John L. Thornton China Center

Wang Huning 王沪宁

One of China's Top Future Leaders to Watch

  • Born 1955
  • Member of Secretariat (2007–present)
  • Director of the Central Policy Research Center of the CCP Central Committee (2002– present)
  • Full member of the Central Committee of the CCP (2002–present)

Personal and Professional Background

Wang Huning was born in 1955 in Shanghai Municipality (his ancestral/family home is usually cited as Laizhou County, Shandong Province).[1] Wang joined the CCP in 1984. He studied French language in the Cadre Training Class at Shanghai Normal University in Shanghai Municipality (1972–77) and attended the graduate program in International Politics at Fudan University in Shanghai Municipality (1978–1981), where he also received a master’s degree in law (1981). He was a visiting scholar at the University of Iowa in Iowa City, Iowa (USA) and the University of California at Berkeley (1988–89). Wang speaks French fluently, and holds the rank of professor. He began his career as a cadre in the Publication Bureau of the Shanghai Municipal Government (1977–78). After receiving his master’s degree, he remained at Fudan University in Shanghai and served as an instructor, associate professor, and professor (1981–89), then as chairman of the Department of International Politics (1989–1994) and dean of the law school (1994–95). Wang moved to Beijing in 1995 and served as head of the Political Affairs Division of the Central Policy Research Center (CPRC) of the CCP Central Committee (1995–98), and deputy director of the CPRC (1998–2002).

Family and Patron-Client Ties

Wang Huning is one of the very few leaders who are favored by both Jiang Zemin and Hu Jintao. Wang is believed to have served as an informal channel for communication between Jiang and Hu in recent years. In the late 1980s he established his patron-mentor relationship with Jiang Zemin and Zeng Qinghong who were then top leaders in Shanghai, and thus he is a member of the “Shanghai Gang.” Since Hu succeeded Jiang as general secretary of the CCP and president of the PRC in 2002–2003, Wang has become a top aide to Hu and has frequently accompanied him on domestic and international trips. Wang’s ex-wife, Zhou Qi, is the daughter of a vice-minister ranking leader who worked in the area of state security and intelligence. Wang and Zhou were classmates in the master’s program at Fudan, and Zhou later received a Ph.D. in political science from Johns Hopkins University (SAIS) and currently serves as a research fellow in the Institute of American Studies at the Chinese Academy of Social Sciences (CASS). The couple divorced in 1996 and do not have any children. Wang was recently remarried.

Political Prospects and Policy Preferences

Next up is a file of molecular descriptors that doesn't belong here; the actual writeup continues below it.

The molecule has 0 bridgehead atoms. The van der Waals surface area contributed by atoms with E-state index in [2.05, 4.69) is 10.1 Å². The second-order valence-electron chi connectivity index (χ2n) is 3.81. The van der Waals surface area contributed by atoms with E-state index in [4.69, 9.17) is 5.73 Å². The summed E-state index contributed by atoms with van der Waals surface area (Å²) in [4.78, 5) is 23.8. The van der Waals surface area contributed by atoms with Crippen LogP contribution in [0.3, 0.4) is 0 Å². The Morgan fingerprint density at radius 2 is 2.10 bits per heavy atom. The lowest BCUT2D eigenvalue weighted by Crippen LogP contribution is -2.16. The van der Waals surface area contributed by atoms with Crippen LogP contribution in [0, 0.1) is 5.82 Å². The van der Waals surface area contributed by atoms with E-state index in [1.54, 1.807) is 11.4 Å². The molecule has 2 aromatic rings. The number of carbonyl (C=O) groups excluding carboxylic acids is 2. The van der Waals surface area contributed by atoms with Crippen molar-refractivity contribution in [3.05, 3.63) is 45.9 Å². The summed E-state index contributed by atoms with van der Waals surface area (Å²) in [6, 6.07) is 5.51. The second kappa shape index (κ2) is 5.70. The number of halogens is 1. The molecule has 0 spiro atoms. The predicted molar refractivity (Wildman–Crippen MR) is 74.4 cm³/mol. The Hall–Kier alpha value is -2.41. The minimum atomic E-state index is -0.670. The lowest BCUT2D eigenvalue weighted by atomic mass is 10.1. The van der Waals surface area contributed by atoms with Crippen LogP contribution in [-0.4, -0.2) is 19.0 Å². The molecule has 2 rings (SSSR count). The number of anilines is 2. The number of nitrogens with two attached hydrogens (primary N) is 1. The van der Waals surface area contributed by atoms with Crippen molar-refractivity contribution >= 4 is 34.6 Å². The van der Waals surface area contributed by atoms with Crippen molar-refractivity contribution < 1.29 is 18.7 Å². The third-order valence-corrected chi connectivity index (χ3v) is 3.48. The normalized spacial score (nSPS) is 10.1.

Wang will most likely obtain a seat in the Politburo at the 18th Party Congress and concurrently serve one of the following posts: director of the CCP Propaganda Department, state councilor (the post that Liu Yandong currently holds), party secretary of Shanghai or another major city/province. Wang is believed to have been a principal Li, China Leadership Monitor, no. 39 7 drafter of the theory of the “three represents” expounded by Jiang.[2] In his early career as a political science professor and law school dean at Fudan University in the 1980s, Wang published many books and was considered a leading scholar advocating neoauthoritarianism.[3] Wang Huning recently republished a 1986 article in which he argued that “public security, prosecutors, and the court merging into one” was one of the main reasons for the prevalent human rights violations such as torture and vandalism during the Cultural Revolution. He stated unambiguously that “the Cultural Revolution could happen only in a country without an independent judicial system.”[4] Wang’s hot-button issues may include the promotion of rule of law and political reforms.


[1] Sohu.Com, posted on October 24, 2008,

[2] In contrast to the Marxist notion that the Communist Party should be the “vanguard of the working class,” Jiang’s theory claims that the CCP should represent the “developmental needs of the advanced forces of production,” the “forward direction of advanced culture,” and the “fundamental interests of the majority of the Chinese people.”

[3] For the early career of Wang Huning and his writings, see “Hu Jintao’s two mysterious right-hand men: Ling Jinhua and Wang Huning” (胡锦涛身边的神秘左右手:令计划和王沪宁), Social Perspective (社会聚焦), posted on April 7, 2010,

[4] Wang Huning 王沪宁, “The Reflection of the Cultural Revolution and the Reform of China’s Political System” (文革反思与政治改革). Readers’ Digest (文摘), February 23, 2012, originally appeared in The World Economic Herald (世界经济导报), May 1986.

Editor's Note: The profile above was prepared by the China Center's Cheng Li and originally appeared in the China Leadership Monitor.